Oyster Creek’s Early Closure: What Does It Mean?

(Photo by Micromedia Publications)

FORKED RIVER – The oldest nuclear power plant in the United States will close its doors permanently later this year.

Oyster Creek Generating Station will close in October 2018, a full 14 months before its original closing date of December 2019.

Lacey Township Mayor Nicholas Juliano said the township heard about the plans early in the day on Feb. 2, the same day the general public was notified of the change. The township has been preparing for the site’s closing for some time.

Oyster Creek Nuclear Plant (Photo courtesy of Exelon)

“Lacey Township has been working with other entities to bring in an alternative power source to the site,” he said. “In addition, we have been working with the office of state planning for approval on our Plan Endorsement Town Center application that will allow for more impervious coverage on our commercial ratable properties, allowing for expansion and redevelopment on many of the commercial sites along the Route 9 and Lacey Road corridor to help offset tax base loss from Oyster Creek closing.”


Juliano continued: “Long after Oyster Creek ceases to operate they will continue with a team of employees who will remain on site protecting the facility and the public with a highly skilled staff of experts to oversee the entire dismantlement process. (plant owner) Exelon will continue with its safe operation through decommissioning which could take up to 20 years with a strong environmental monitoring program. Oyster Creek’s tax base will remain intact until such time that buildings are dismantled and no longer exist on the site. As to the spent fuel, Exelon, being the current holder of the license, will be responsible for safely maintaining the on-site spent fuel storage systems. (Nuclear Regulatory Commission) regulations requires licensees to manage and provide funding for the management of spent fuel as long as the spent fuel remains on site.”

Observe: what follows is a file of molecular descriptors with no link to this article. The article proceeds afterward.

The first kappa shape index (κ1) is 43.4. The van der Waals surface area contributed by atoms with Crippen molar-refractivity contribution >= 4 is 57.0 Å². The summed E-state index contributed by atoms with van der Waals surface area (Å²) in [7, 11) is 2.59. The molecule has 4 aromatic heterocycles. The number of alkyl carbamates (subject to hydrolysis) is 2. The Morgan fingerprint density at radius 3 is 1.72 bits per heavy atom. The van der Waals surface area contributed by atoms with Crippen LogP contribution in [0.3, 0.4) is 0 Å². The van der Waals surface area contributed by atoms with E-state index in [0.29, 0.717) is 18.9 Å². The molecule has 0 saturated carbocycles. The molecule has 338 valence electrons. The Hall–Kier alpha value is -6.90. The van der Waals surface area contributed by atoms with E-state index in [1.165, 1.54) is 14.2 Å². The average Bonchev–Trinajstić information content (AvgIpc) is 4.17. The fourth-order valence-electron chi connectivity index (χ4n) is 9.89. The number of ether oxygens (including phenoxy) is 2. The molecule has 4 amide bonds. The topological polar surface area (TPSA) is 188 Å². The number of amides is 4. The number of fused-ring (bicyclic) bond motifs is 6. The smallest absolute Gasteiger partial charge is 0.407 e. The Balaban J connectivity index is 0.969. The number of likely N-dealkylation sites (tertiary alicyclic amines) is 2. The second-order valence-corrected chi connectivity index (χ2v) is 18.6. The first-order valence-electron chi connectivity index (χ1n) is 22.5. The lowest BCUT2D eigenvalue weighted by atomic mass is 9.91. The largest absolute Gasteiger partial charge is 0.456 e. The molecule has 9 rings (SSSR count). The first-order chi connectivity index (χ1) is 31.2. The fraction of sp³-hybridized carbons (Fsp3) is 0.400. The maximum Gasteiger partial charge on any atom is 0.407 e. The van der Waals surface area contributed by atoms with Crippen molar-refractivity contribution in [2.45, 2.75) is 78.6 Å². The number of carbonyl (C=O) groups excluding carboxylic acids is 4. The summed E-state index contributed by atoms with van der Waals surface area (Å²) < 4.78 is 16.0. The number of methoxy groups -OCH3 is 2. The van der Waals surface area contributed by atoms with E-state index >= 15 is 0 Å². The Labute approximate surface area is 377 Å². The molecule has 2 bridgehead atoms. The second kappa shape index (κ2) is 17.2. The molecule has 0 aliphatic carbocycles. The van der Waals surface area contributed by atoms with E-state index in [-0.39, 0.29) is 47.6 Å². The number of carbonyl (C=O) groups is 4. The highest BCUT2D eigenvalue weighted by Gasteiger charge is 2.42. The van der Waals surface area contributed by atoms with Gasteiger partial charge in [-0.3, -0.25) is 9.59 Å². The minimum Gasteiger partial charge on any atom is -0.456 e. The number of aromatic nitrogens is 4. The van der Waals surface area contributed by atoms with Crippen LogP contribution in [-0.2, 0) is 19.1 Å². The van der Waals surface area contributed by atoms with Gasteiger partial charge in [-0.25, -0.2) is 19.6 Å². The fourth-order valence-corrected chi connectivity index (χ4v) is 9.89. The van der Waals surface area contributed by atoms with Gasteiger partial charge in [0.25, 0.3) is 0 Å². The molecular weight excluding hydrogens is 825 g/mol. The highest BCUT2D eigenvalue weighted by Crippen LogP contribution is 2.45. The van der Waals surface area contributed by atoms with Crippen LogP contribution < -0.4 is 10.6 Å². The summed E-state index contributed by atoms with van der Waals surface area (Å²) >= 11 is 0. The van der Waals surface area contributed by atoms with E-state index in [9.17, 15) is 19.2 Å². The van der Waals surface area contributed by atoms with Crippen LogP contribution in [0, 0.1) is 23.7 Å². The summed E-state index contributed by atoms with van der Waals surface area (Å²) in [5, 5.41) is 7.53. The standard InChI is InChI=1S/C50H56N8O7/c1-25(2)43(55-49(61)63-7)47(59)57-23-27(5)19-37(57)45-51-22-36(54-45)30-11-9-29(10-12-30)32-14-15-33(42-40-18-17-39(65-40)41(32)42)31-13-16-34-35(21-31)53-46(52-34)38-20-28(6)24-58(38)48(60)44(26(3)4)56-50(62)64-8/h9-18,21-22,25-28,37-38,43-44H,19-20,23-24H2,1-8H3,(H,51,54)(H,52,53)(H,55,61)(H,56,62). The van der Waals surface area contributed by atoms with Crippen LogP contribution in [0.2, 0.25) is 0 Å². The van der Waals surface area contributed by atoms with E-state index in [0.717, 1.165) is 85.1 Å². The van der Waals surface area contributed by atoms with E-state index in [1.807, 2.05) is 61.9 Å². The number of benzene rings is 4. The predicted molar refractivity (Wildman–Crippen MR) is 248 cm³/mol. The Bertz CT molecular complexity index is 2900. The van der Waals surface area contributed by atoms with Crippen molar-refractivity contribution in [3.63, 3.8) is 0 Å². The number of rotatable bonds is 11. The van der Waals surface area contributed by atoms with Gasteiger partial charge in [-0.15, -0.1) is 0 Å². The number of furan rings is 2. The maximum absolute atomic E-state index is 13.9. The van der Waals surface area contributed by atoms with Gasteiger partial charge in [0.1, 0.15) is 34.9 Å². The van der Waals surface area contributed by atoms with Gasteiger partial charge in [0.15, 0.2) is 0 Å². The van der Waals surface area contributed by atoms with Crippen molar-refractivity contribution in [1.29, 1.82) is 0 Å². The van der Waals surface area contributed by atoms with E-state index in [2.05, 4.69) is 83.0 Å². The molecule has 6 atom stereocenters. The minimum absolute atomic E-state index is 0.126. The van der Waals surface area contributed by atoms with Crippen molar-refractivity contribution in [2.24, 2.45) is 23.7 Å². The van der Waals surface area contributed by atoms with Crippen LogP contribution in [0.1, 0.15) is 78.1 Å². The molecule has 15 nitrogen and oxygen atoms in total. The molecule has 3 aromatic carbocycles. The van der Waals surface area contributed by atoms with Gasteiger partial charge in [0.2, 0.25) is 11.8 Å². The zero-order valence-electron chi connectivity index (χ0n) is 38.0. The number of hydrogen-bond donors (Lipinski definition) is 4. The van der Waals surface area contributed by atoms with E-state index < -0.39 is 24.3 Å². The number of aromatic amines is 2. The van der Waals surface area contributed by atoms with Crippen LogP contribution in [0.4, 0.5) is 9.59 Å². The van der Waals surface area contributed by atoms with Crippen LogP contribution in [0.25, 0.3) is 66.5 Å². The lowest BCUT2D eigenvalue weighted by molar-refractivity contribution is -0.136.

Exelon Generation, the company based in Kennett Square, Pa., that owns Oyster Creek, paid $2,247,300 in taxes for the land the plant operates on in 2017, according to township records. The property also generated $11,107,588 in Energy Tax Receipts. These are taxes directly given to towns in exchange for allowing utility companies to operate there.

The station pays out $68 million in annual salaries, according to published reports. The company did not directly answer questions about what the future holds for the site, only that it would be maintained to the highest safety standards.

“For nearly a half-century, the men and women at Oyster Creek have operated our facility with safety, reliability and respect for our environment as their primary focus. That commitment will remain long after the plant shuts down and decommissioning takes place,” Exelon spokeswoman Suzanne D’Ambrosio told Micromedia Publications.